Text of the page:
We usually tell you about opportunities to fight back against dirty energy companies. But we know that to win the world we want, one in which human rights and the climate are protected, we have to challenge corporate power across the board. So we’re joining our friends at Corporate Accountability International to seize a golden opportunity to make Big Tobacco pay.
A recent BBC report exposed how British American Tobacco (BAT) does business in East Africa—and it’s an ugly picture.1 A courageous whistleblower detailed how BAT contractors bribed hundreds of journalists, politicians, and policymakers to sabotage lifesaving laws in Burundi, Comoros, Kenya, Rwanda and Uganda that threatened its billions of dollars in profits. And there’s evidence that BAT executives signed off on some of these corporate crimes.
In recent weeks, the revelations have kept coming: BAT allegedly paid off victims of chemical poisoning in Uganda2 and bribed a Kenyan official to block efforts against cigarette smuggling.3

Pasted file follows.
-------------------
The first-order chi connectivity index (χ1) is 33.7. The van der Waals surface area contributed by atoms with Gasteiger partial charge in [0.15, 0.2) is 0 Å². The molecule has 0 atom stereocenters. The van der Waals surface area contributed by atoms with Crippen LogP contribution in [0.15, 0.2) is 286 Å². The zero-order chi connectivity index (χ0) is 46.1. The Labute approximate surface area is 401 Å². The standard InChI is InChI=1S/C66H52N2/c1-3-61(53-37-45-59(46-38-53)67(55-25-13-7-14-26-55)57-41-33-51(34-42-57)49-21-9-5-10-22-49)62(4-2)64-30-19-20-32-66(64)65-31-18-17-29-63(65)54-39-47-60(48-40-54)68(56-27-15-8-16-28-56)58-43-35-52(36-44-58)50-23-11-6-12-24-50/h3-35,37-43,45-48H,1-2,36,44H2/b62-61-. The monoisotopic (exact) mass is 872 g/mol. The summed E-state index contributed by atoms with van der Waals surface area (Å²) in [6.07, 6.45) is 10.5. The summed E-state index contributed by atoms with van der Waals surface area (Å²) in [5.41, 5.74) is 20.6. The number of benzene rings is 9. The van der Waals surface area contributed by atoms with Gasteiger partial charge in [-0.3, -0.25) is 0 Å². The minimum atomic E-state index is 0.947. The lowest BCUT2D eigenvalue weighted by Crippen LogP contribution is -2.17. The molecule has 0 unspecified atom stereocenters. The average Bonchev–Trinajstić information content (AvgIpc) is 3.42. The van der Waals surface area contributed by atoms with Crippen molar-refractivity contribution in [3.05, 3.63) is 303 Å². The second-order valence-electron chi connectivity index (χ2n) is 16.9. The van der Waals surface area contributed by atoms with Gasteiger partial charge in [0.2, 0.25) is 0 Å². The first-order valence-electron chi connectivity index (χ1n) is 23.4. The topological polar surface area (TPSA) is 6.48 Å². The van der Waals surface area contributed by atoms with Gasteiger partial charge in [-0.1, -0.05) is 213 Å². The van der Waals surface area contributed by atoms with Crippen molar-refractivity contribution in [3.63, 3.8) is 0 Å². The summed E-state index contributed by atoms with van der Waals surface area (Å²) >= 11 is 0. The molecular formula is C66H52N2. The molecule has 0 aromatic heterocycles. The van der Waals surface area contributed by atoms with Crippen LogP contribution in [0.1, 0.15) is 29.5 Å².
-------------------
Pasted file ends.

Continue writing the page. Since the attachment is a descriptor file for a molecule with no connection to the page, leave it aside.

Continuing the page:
The people are already fighting back. This week, advocates in Kenya lodged a formal complaint with the Ethics and Anti-Corruption Commission calling for an investigation into BAT’s misdeeds. Here in the U.S., our allies are working to leverage the anti-corruption laws that protect against foreign bribery by corporations traded on the New York Stock Exchange—BAT owns 42% of Reynolds American, Inc., whose subsidiaries distribute BAT brands like Lucky Strike and Pall Mall.
Big Tobacco has the same playbook as the fossil fuel industry: cover up evidence about the dangers of its products; do whatever it takes to put politicians in its pocket; and laugh all the way to the bank. These BAT revelations give us a chance to push back.
Will you stand with the governments whose lifesaving laws have been sabotaged? Join people around the world and add your name to those demanding that BAT pay.
1. “The secret bribes of big tobacco,” BBC, Nov. 30, 2015
2. “BAT faces more bribery claims in Africa,” Financial Times, Dec. 7, 2015
3. “British American Tobacco ‘bribed’ Kenyan politician Martha Karua to stop action against cigarette smuggling”, Independent, Dec. 18, 2015